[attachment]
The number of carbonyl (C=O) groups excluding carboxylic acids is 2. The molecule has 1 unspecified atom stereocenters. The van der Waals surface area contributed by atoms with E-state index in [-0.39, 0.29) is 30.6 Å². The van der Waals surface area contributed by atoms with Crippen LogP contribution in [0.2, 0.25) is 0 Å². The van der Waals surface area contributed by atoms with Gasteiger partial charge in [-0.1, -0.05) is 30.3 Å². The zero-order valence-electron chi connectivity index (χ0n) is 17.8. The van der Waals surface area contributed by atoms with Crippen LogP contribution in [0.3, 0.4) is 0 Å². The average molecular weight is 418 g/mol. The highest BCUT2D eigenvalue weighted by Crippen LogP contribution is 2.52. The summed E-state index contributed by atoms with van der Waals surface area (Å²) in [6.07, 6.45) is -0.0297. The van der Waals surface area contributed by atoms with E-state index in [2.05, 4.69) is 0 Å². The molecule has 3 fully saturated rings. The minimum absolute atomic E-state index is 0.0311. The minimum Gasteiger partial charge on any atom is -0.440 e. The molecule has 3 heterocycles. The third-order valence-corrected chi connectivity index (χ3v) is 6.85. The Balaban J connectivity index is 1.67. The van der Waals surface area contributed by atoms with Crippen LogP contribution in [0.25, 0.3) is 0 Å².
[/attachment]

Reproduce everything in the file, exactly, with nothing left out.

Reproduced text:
The number of carbonyl (C=O) groups excluding carboxylic acids is 2. The molecule has 1 unspecified atom stereocenters. The van der Waals surface area contributed by atoms with E-state index in [-0.39, 0.29) is 30.6 Å². The van der Waals surface area contributed by atoms with Crippen LogP contribution in [0.2, 0.25) is 0 Å². The van der Waals surface area contributed by atoms with Gasteiger partial charge in [-0.1, -0.05) is 30.3 Å². The zero-order valence-electron chi connectivity index (χ0n) is 17.8. The van der Waals surface area contributed by atoms with Crippen LogP contribution in [0.3, 0.4) is 0 Å². The average molecular weight is 418 g/mol. The highest BCUT2D eigenvalue weighted by Crippen LogP contribution is 2.52. The summed E-state index contributed by atoms with van der Waals surface area (Å²) in [6.07, 6.45) is -0.0297. The van der Waals surface area contributed by atoms with E-state index in [2.05, 4.69) is 0 Å². The molecule has 3 fully saturated rings. The minimum absolute atomic E-state index is 0.0311. The minimum Gasteiger partial charge on any atom is -0.440 e. The molecule has 3 heterocycles. The third-order valence-corrected chi connectivity index (χ3v) is 6.85. The Balaban J connectivity index is 1.67. The van der Waals surface area contributed by atoms with Crippen LogP contribution in [0.25, 0.3) is 0 Å².